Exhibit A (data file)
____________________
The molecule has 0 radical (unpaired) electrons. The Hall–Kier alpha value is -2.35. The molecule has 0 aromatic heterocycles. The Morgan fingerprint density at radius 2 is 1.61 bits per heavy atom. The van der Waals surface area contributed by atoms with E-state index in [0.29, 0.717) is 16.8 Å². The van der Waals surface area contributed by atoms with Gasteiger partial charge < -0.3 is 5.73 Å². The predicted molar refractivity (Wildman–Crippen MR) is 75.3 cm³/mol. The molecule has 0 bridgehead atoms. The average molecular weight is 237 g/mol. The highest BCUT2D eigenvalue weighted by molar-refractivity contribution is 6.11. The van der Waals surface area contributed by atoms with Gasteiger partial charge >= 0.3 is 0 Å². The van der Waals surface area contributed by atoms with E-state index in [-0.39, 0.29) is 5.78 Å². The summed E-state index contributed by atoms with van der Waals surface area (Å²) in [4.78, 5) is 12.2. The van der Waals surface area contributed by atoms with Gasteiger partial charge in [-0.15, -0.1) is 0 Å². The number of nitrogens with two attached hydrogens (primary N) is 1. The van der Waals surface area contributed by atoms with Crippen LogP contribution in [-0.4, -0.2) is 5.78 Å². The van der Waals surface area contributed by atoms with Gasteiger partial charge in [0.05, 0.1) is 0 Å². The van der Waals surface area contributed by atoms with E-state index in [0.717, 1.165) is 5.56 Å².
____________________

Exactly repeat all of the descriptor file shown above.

The molecule has 0 radical (unpaired) electrons. The Hall–Kier alpha value is -2.35. The molecule has 0 aromatic heterocycles. The Morgan fingerprint density at radius 2 is 1.61 bits per heavy atom. The van der Waals surface area contributed by atoms with E-state index in [0.29, 0.717) is 16.8 Å². The van der Waals surface area contributed by atoms with Gasteiger partial charge < -0.3 is 5.73 Å². The predicted molar refractivity (Wildman–Crippen MR) is 75.3 cm³/mol. The molecule has 0 bridgehead atoms. The average molecular weight is 237 g/mol. The highest BCUT2D eigenvalue weighted by molar-refractivity contribution is 6.11. The van der Waals surface area contributed by atoms with Gasteiger partial charge >= 0.3 is 0 Å². The van der Waals surface area contributed by atoms with E-state index in [-0.39, 0.29) is 5.78 Å². The summed E-state index contributed by atoms with van der Waals surface area (Å²) in [4.78, 5) is 12.2. The van der Waals surface area contributed by atoms with Gasteiger partial charge in [-0.15, -0.1) is 0 Å². The number of nitrogens with two attached hydrogens (primary N) is 1. The van der Waals surface area contributed by atoms with Crippen LogP contribution in [-0.4, -0.2) is 5.78 Å². The van der Waals surface area contributed by atoms with Gasteiger partial charge in [0.05, 0.1) is 0 Å². The van der Waals surface area contributed by atoms with E-state index in [0.717, 1.165) is 5.56 Å².